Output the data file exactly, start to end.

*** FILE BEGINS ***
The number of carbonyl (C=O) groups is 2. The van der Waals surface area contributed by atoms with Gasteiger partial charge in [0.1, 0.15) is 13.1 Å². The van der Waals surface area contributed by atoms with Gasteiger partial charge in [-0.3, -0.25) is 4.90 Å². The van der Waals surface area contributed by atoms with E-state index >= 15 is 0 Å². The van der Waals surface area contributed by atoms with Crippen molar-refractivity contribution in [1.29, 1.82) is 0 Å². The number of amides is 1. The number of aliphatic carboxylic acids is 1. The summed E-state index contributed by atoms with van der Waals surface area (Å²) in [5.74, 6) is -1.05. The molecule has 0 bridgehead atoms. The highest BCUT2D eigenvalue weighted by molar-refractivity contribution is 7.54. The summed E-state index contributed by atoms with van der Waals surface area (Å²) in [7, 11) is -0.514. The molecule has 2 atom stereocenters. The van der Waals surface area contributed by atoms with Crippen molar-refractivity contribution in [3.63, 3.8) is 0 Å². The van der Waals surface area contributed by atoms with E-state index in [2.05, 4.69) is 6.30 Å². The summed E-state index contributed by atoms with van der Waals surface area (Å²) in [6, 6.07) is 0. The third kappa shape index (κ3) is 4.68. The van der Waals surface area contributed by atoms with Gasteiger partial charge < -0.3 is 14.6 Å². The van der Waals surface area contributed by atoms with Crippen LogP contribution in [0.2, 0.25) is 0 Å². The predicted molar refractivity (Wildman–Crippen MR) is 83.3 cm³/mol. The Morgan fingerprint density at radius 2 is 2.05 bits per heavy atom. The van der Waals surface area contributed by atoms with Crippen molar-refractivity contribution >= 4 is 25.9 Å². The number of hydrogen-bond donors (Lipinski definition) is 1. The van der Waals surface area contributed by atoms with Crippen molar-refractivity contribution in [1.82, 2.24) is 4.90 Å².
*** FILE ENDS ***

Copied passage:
The number of carbonyl (C=O) groups is 2. The van der Waals surface area contributed by atoms with Gasteiger partial charge in [0.1, 0.15) is 13.1 Å². The van der Waals surface area contributed by atoms with Gasteiger partial charge in [-0.3, -0.25) is 4.90 Å². The van der Waals surface area contributed by atoms with E-state index >= 15 is 0 Å². The van der Waals surface area contributed by atoms with Crippen molar-refractivity contribution in [1.29, 1.82) is 0 Å². The number of amides is 1. The number of aliphatic carboxylic acids is 1. The summed E-state index contributed by atoms with van der Waals surface area (Å²) in [5.74, 6) is -1.05. The molecule has 0 bridgehead atoms. The highest BCUT2D eigenvalue weighted by molar-refractivity contribution is 7.54. The summed E-state index contributed by atoms with van der Waals surface area (Å²) in [7, 11) is -0.514. The molecule has 2 atom stereocenters. The van der Waals surface area contributed by atoms with Crippen molar-refractivity contribution in [3.63, 3.8) is 0 Å². The van der Waals surface area contributed by atoms with E-state index in [2.05, 4.69) is 6.30 Å². The summed E-state index contributed by atoms with van der Waals surface area (Å²) in [6, 6.07) is 0. The third kappa shape index (κ3) is 4.68. The van der Waals surface area contributed by atoms with Gasteiger partial charge < -0.3 is 14.6 Å². The van der Waals surface area contributed by atoms with Crippen LogP contribution in [0.2, 0.25) is 0 Å². The predicted molar refractivity (Wildman–Crippen MR) is 83.3 cm³/mol. The Morgan fingerprint density at radius 2 is 2.05 bits per heavy atom. The van der Waals surface area contributed by atoms with Crippen molar-refractivity contribution >= 4 is 25.9 Å². The number of hydrogen-bond donors (Lipinski definition) is 1. The van der Waals surface area contributed by atoms with Crippen molar-refractivity contribution in [1.82, 2.24) is 4.90 Å².